The Mystery of Matter: Search for the Elements (Full-Scale Development)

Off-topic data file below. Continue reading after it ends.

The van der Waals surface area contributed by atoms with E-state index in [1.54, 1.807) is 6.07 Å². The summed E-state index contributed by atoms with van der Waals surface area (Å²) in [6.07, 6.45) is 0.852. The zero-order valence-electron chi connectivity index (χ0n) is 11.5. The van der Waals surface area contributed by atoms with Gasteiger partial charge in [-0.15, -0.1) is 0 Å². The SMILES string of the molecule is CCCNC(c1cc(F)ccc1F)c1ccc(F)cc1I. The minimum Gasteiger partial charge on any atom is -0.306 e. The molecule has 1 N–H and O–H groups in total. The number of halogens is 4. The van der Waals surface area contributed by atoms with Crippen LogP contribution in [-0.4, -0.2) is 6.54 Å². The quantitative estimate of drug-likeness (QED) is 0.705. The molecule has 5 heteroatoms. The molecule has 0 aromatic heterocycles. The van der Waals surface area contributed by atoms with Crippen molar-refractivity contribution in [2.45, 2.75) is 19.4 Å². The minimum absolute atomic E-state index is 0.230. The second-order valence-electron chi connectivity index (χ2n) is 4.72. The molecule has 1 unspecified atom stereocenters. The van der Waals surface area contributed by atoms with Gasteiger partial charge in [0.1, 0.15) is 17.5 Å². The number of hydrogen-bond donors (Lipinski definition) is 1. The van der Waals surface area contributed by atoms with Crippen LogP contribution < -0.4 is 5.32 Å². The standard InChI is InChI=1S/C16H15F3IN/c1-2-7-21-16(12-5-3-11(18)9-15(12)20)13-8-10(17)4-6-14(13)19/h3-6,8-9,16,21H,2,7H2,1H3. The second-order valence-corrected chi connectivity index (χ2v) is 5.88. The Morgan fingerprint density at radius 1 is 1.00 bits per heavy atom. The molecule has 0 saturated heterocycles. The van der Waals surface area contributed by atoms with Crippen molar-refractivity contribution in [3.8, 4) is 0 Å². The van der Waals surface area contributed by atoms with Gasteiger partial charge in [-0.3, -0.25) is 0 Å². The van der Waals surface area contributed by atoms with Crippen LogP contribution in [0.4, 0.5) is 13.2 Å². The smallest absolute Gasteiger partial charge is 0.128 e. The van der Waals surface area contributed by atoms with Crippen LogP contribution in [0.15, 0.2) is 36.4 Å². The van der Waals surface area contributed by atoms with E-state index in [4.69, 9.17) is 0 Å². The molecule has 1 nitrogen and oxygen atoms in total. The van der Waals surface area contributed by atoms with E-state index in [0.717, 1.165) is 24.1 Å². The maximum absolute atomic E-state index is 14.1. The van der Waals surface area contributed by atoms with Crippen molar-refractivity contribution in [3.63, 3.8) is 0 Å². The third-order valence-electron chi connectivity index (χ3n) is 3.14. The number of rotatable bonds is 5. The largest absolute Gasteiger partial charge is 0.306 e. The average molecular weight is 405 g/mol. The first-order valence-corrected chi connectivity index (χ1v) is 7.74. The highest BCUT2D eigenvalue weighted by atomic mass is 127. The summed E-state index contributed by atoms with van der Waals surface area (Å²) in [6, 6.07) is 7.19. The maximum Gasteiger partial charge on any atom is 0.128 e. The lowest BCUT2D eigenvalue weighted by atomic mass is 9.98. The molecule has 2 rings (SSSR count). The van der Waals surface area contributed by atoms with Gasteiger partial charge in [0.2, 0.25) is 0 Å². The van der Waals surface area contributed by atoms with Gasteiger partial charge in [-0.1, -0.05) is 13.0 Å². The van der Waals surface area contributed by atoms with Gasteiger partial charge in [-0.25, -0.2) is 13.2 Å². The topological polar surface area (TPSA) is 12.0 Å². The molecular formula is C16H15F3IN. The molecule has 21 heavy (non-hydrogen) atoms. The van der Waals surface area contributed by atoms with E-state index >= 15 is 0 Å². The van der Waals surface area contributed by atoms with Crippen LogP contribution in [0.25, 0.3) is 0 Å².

This multimedia project tells the human story of the long, continuing quest to identify, understand, and organize the basic building blocks of matter leading to the Periodic Table of Elements. Project deliverables include a two hour PBS documentary; a website on the Periodic Table and discovery of the elements; a Teacher\'s Guide; and an Outreach Plan led by the St. Louis Science Center and nine other science centers. The target audiences are adults with an interest in science, inner-city youth, and high school chemistry teachers and their students. Partners include Moreno/Lyons Productions, the American Chemical Society (ACS), the Chemical Heritage Foundation; the St. Louis Science Center; and Oregon Public Broadcasting. The national broadcast and outreach activities are intended to complement the International Year of Chemistry (IYC) 2011, furthering the opportunity to enhance the public understanding of chemistry. The goal of the project is to reveal science as an intensely human process of discovery through stories of some of the greatest scientists. The two-hour PBS special will tell a "detective story" of chemistry, stretching from the ancient alchemists to today's efforts to find stable new forms of matter. Among key characters will be Joseph Priestley, Antoine Lavoisier, Humphry Davy, Dmitrii Mendeleev, Marie Curie, Harry Moseley, and Glenn Seaborg. The program will show both their discoveries and the creative process, using reenactments shot with working replicas of their original lab equipment. Interwoven with history will be segments on modern chemical research and the real-world consequences of the discoveries. A two-part Outreach Plan is aimed at engaging inner-city youths through a network of ten science centers led by the St. Louis Science Center and at reaching a broader audience through events, activities, and publications offered by ACS during National Chemistry Week and IYC 2011. The television program is projected to reach three million viewers during its multiple broadcasts over premiere week, increasing to five million or more with subsequent repeat broadcasts and DVD distribution. It is estimated that 6,500 underrepresented urban teens will participate in the hands-on activities in the ten science centers during IYC 2011. The website is intended to become a resource extending the reach and impact of the project for a decade or more. The summative evaluation will assess the extent to which the project accomplishes the goals of enhancing public understanding of chemistry, affecting public attitudes toward chemistry and chemists, and improving the understanding of the nature of science. Three studies will be conducted. The first will be an in-depth evaluation of the program and Web site with a sample of 150 adult PBS viewers using a two-group post-test randomized study design. The second study will evaluate the outreach effort with diverse audiences at the local level prior to and during National Chemistry Week using on site observations, surveys, and interviews to capture participant feedback at local events. The third study will evaluate high school educators' use of the Teacher's Edition & Guide.